Purple Magazine
— S/S 2014 issue 21

Purple Column

Heirs & Graces, 2013, oil and emulsion on board, 59 x 42 cm, courtesy of the artist

introducing Laurence Owen
artist / London

portrait by BELLA HOWARD


In 2009, after selling out a solo exhibition of distorted portraits of dictators at the cult London gallery 20 Hoxton Square to one of Britain’s most influential collectors, 24-year-old Laurence Owen took the money and ran. That would be the sensationalist way of putting it. More accurately, Owen invested his earnings in a small townhouse in Southwest England’s bucolic Devon, where he spent the next year or so detached from big-city mingling and worked in isolation.

There, his paintings took a turn away from the narrative focus of his previous works, which had explored sociopolitical themes of paradises lost and powers abused, and instead headed down the rabbit hole of abstraction. Removed from the city, Owen turned his back on the “popular language” of much contemporary painting, which he categorizes as “heavily laden with knowing references” that often result in an “emotionally distant” experience for the viewer.

Instead he found inspiration in “misplacement,” not necessarily of his own geography, but in the way in which “you can take something out of context, say a tribal mask taken away from the tribe and put in a museum, where it takes on a different function, associations, and levels of meaning. It can then inspire an artist to create something new himself.”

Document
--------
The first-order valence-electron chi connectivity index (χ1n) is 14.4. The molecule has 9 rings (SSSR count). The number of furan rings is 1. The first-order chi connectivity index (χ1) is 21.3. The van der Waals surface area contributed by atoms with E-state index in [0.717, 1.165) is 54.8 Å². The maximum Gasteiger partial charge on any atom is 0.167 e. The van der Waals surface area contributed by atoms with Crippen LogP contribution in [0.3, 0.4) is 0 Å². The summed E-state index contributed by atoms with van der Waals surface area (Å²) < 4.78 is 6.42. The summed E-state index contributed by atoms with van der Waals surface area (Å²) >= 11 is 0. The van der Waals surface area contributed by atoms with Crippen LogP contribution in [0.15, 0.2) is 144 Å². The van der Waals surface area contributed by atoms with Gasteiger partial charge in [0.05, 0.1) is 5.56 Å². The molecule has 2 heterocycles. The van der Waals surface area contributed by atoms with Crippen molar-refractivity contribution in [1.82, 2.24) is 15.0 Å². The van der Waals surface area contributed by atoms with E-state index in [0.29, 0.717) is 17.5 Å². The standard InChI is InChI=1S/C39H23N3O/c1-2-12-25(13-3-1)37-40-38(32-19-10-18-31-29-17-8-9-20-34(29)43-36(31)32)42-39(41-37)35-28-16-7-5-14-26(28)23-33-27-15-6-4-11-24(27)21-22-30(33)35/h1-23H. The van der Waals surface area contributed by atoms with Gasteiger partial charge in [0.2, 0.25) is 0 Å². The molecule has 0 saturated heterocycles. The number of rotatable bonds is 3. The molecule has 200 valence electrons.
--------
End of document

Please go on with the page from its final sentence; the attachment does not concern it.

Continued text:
In order to explore this vein of inquiry further, Owen relocated to London and enrolled at the city’s prestigious Royal Academy, which gave him the opportunity to visit the tribal masks in person at the British Museum — an experience he describes as “metaphysical, in the sense that it set something off in me and took me to a completely different place.” The result is a series of paintings and ceramics that ruminate on the notion of how a source material can become a palimpsest of meaning in its abstraction through time and the ways in which it is interpreted in the present.

Owen refers to his painting Family Mixup at the Clambake, which depicts two totemic figures against a black background, as an example of this process. “It is very much about origins and interpretation. Family Mixup at the Clambake came about after taking a little walk around the British Museum, doing loads of preliminary sketches of prehistoric and tribal statues for a ceramic I was planning to make. They went from being 3D in reality to 2D in my sketchbook. I then created a 3D ceramic version of the sketch, which I then painted in oil, and it became 2D again.”

At the Royal Academy’s “Premiums” exhibition opening on March 7, a showcase of the work of 17 mid-course students, Owen will be presenting a series of “expanded paintings” — images juxtaposed with their related ceramic objects on plinths of various forms and heights. “I want to create an immersive experience for the viewer — one where they can get lost in abstraction, yet still find their point of origin.”

[Table of contents]

S/S 2014 issue 21

Table of contents

purple NEWS





purple LOVE


purple BEAUTY

purple TRAVEL

purple NAKED

purple NIGHT

purple STORY


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